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Tag Archives for " encryption "

Atlassian says encryption-busting law has damaged Australia’s tech reputation

Startup darling has taken further aim at the TOLA Act, echoing calls for the warrant process to have independent oversight.

Atlassian believes Australia’s encryption-busting legislation continues to have a negative impact on the country’s technology sector, both from the perspective of partnering with an Australian company and attracting tech talent down under.

Source: Atlassian says encryption-busting law has damaged Australia’s tech reputation | ZDNet

Researchers propose Falcon, a privacy-preserving communication protocol for AI training and inference

Researchers hailing from Princeton, Microsoft, and Technion propose Falcon, a secure communications protocol for AI inferencing and training.

They claim that it’s the first secure C++ framework to support high-capacity AI models and batch normalization, a technique for improving both the speed and stability of models. Moreover, they say that Falcon automatically aborts when it detects the presence of malicious attackers, and that it can outperform existing solutions by up to a factor of 200.

Full article: Researchers propose Falcon, a privacy-preserving communication protocol for AI training and inference | VentureBeat

Quantum entanglement breakthrough could boost encryption, secure communications 

Using quantum entanglement, a team of researchers has developed a new way to communicate via particles of light.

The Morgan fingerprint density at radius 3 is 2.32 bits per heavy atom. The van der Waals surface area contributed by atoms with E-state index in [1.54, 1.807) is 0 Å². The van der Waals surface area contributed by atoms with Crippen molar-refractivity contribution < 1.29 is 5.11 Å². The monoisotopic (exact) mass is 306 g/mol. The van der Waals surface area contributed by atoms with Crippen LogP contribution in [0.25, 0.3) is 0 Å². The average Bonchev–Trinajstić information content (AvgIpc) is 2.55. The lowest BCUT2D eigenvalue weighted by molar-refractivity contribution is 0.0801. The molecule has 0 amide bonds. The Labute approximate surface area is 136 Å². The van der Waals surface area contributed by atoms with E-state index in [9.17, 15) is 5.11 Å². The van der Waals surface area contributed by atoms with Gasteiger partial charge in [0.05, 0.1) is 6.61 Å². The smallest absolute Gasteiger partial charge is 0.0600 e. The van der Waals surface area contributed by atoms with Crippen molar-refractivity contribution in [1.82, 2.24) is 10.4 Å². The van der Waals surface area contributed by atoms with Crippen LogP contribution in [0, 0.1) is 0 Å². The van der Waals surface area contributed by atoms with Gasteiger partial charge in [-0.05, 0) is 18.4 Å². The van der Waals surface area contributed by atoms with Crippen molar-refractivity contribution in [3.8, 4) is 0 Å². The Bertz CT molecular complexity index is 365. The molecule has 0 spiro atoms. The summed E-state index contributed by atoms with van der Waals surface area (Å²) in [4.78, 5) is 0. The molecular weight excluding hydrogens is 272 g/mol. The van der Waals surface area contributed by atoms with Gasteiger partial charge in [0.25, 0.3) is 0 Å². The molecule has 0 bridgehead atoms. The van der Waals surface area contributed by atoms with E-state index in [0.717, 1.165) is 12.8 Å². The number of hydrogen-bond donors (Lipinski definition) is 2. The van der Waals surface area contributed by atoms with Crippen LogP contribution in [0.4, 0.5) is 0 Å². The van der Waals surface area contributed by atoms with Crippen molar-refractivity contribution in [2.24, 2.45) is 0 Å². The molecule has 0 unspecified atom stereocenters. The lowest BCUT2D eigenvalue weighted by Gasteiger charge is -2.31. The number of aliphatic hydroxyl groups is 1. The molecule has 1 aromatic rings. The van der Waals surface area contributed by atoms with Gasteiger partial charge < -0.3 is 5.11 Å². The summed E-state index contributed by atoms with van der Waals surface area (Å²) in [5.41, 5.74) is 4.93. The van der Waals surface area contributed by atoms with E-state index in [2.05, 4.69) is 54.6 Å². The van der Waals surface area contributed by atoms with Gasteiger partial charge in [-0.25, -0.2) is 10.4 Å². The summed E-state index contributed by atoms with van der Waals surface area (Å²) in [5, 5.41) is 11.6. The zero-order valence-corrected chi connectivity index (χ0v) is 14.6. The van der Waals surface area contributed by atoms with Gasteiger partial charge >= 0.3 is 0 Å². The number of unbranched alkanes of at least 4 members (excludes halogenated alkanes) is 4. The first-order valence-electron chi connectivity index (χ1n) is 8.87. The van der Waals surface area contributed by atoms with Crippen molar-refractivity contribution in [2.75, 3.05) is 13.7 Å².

A team of researchers has published details of a new way to reliably create particles that are well-suited to use in quantum communications, which could lead to the unhackable communication protocols that have long been pitched as one of the most useful applications of the technology.

Source: Quantum entanglement breakthrough could boost encryption, secure communications | ZDNet

Proposed US law is “Trojan horse” to stop online encryption, critics say

Child-exploitation bill could dissuade companies from using end-to-end encryption.

Two Republicans and two Democrats in the US Senate have proposed a law that aims to combat sexual exploitation of children online, but critics of the bill call it a “Trojan horse” that could harm Americans’ security by reducing access to encryption.

The EARN IT (Eliminating Abusive and Rampant Neglect of Interactive Technologies) Act “would create incentives for companies to ‘earn’ liability protection for violations of laws related to online child sexual abuse material,” an announcement by the bill’s supporters said.

Source: Proposed US law is “Trojan horse” to stop online encryption, critics say | Ars Technica

Law enforcement can crack iPhones just fine without a backdoor

Law enforcement agencies may be able to access data on locked iPhones more often than they’re letting on, an analysis of hundreds of search warrants shows.

An analysis of more than 500 iPhone-related search warrants and cases shows that the situation is much more fluid than it would appear. Data shows that many law enforcement agencies, particularly ones at the federal level, are able to successfully extract data from even the most recent iPhones using digital forensics tools made by Grayshift and Cellebrite.